However, after Liverpool fell behind he was almost a little more reluctant to get forward and support the attack. In the second half it was better from Johnson who was more involved in the final third again, offering good width to the team, but in defence he was too hesitant in closing people down and was not overly aggressive in the challenge, too often letting players get the better of him in duals to win the ball.
Most importantly, however, Johnson's penalty kick—Liverpool's fifth—was expertly struck, into the roof of the net, to set the Reds on their way to cup victory.
On the left Jose Enrique took his place as expected and was largely impressive, combining good runs ahead of the left winger with cutting infield on occasions to open up the play.
Jose Enrique does have a tendency to delay his passes sometimes which can frustrate teammates and lose the chance to attack at times, while his willingness to run with the ball at his feet, while sometimes effective and dangerous, can also send him down blind alleys to lose the ball.
His propensity to keep the ball in play in defensive areas was also in evidence a couple of times rather than simply clearing, as he almost let Cardiff get in behind him after conceding possession in this manner.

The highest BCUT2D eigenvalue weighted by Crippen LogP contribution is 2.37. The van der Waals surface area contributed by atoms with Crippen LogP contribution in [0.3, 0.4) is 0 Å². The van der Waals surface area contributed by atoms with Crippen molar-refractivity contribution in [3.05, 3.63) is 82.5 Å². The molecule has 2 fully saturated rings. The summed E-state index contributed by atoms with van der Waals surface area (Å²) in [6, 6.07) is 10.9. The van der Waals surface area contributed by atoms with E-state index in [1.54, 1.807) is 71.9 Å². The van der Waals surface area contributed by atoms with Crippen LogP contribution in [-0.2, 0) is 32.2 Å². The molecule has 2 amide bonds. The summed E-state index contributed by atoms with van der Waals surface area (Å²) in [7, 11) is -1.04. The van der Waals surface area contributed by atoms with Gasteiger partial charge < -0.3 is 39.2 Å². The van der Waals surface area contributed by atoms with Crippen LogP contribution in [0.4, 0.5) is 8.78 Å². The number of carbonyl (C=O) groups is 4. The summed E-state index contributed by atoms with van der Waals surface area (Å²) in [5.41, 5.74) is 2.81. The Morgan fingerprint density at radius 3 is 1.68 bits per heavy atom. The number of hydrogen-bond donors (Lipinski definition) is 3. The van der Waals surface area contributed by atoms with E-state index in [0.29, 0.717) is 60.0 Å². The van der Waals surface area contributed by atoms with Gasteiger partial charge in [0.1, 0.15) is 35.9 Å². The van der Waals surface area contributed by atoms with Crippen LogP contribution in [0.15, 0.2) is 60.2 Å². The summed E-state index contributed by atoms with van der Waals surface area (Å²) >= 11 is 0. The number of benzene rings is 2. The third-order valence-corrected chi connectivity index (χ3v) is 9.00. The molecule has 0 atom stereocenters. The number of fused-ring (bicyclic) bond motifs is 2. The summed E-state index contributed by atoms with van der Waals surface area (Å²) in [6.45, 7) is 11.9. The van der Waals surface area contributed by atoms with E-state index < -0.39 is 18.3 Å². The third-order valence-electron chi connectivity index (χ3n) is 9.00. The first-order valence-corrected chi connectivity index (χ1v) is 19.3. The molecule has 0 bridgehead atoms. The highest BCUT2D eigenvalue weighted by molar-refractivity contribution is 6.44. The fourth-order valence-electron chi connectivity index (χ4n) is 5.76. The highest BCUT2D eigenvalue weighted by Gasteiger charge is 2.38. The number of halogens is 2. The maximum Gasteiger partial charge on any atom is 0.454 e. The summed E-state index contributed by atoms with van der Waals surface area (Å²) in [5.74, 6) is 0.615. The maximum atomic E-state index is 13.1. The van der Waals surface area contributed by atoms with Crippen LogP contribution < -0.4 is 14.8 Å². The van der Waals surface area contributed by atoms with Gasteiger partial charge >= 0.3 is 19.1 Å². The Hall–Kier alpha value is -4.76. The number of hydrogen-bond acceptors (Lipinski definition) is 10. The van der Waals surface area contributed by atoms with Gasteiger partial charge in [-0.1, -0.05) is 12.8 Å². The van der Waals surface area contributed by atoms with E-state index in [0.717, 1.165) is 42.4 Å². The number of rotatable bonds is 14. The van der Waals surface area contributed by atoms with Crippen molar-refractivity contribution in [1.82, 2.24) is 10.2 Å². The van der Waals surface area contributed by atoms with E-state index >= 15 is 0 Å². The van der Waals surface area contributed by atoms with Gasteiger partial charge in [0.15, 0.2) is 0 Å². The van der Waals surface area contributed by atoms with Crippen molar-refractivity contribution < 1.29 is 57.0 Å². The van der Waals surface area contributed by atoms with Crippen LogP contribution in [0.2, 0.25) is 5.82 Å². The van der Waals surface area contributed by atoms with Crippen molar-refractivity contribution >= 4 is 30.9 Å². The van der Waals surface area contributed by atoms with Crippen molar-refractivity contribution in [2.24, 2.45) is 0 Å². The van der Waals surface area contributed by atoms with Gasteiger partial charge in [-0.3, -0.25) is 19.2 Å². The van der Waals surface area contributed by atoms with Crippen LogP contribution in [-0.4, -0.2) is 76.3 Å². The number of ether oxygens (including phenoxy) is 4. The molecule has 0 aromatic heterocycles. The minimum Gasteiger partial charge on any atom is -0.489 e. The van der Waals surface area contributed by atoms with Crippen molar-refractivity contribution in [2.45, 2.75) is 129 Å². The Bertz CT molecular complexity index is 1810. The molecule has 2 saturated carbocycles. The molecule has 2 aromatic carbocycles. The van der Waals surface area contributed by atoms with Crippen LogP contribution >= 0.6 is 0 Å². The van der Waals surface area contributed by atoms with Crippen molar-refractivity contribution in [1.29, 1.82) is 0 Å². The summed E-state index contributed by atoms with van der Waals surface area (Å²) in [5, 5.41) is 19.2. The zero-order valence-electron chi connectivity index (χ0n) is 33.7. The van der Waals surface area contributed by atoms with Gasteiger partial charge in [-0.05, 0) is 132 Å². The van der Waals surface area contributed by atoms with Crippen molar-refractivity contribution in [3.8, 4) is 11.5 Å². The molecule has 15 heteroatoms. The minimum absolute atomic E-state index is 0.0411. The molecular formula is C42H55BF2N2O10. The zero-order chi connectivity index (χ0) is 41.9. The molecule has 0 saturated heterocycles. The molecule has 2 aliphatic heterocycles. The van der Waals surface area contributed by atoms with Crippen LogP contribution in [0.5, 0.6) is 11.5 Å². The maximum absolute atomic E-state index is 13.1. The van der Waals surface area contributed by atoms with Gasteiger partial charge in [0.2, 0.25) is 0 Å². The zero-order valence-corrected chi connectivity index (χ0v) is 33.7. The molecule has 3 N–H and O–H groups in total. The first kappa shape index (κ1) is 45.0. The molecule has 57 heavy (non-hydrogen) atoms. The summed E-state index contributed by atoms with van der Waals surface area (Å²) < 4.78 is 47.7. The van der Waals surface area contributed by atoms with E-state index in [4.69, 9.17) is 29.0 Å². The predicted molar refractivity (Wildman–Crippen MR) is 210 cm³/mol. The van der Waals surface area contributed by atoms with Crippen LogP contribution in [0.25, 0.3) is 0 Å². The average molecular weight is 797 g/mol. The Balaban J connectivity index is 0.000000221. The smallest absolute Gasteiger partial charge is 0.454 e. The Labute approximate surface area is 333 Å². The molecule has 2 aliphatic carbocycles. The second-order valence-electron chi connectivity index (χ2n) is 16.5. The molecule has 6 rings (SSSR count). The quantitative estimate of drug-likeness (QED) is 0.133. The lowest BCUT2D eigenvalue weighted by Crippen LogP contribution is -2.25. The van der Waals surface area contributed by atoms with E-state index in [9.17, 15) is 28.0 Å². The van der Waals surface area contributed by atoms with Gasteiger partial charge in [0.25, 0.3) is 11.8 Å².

Overall, however, it was a strong and steady performance from the Spaniard.
Glen Johnson: 6/10
Jose Enrique: 7/10
Central Defenders: Martin Skrtel and Daniel Agger
Mike Hewitt/Getty Images
One of the biggest decisions facing Kenny Dalglish prior to the Carling Cup final was whether or not to replace veteran Jamie Carragher with the returning Daniel Agger to partner Martin Skrtel in defence. Dalglish decided on the Dane, with Carragher left on the bench.
Martin Skrtel, quite simply, was immense—as he has been for the last three or four months.
This time last season, Skrtel was the third wheel as Carragher and Agger paired up in defence, but this season the Slovakian has been Liverpool's best player and is in the finest form of his life, and brought out one of his best performances at both ends to help Liverpool claim the trophy.
Though he was maybe caught a little flat in the first half for Cardiff's opener, Skrtel was a beacon of strength in repelling plenty of high passes and crosses from the Bluebirds' midfield, and put in the odd crunching challenge in the second half to remind the forwards that they were not about to pass him a second time.